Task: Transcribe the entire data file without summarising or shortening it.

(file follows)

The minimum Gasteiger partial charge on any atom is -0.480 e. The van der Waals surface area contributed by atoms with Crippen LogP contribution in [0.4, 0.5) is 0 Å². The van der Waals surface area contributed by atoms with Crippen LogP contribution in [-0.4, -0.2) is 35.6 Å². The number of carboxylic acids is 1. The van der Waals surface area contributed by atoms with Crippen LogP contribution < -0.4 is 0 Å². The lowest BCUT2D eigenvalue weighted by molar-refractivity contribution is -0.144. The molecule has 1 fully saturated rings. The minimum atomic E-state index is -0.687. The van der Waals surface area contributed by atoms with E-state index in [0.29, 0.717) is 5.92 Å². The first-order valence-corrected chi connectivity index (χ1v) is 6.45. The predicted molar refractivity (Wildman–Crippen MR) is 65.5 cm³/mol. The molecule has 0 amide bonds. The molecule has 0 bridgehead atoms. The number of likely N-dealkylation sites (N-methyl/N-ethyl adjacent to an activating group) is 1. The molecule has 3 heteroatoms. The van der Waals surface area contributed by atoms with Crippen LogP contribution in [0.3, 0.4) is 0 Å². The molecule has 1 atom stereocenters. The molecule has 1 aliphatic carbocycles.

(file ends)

The minimum Gasteiger partial charge on any atom is -0.480 e. The van der Waals surface area contributed by atoms with Crippen LogP contribution in [0.4, 0.5) is 0 Å². The van der Waals surface area contributed by atoms with Crippen LogP contribution in [-0.4, -0.2) is 35.6 Å². The number of carboxylic acids is 1. The van der Waals surface area contributed by atoms with Crippen LogP contribution < -0.4 is 0 Å². The lowest BCUT2D eigenvalue weighted by molar-refractivity contribution is -0.144. The molecule has 1 fully saturated rings. The minimum atomic E-state index is -0.687. The van der Waals surface area contributed by atoms with E-state index in [0.29, 0.717) is 5.92 Å². The first-order valence-corrected chi connectivity index (χ1v) is 6.45. The predicted molar refractivity (Wildman–Crippen MR) is 65.5 cm³/mol. The molecule has 0 amide bonds. The molecule has 0 bridgehead atoms. The number of likely N-dealkylation sites (N-methyl/N-ethyl adjacent to an activating group) is 1. The molecule has 3 heteroatoms. The van der Waals surface area contributed by atoms with Crippen LogP contribution in [0.3, 0.4) is 0 Å². The molecule has 1 atom stereocenters. The molecule has 1 aliphatic carbocycles.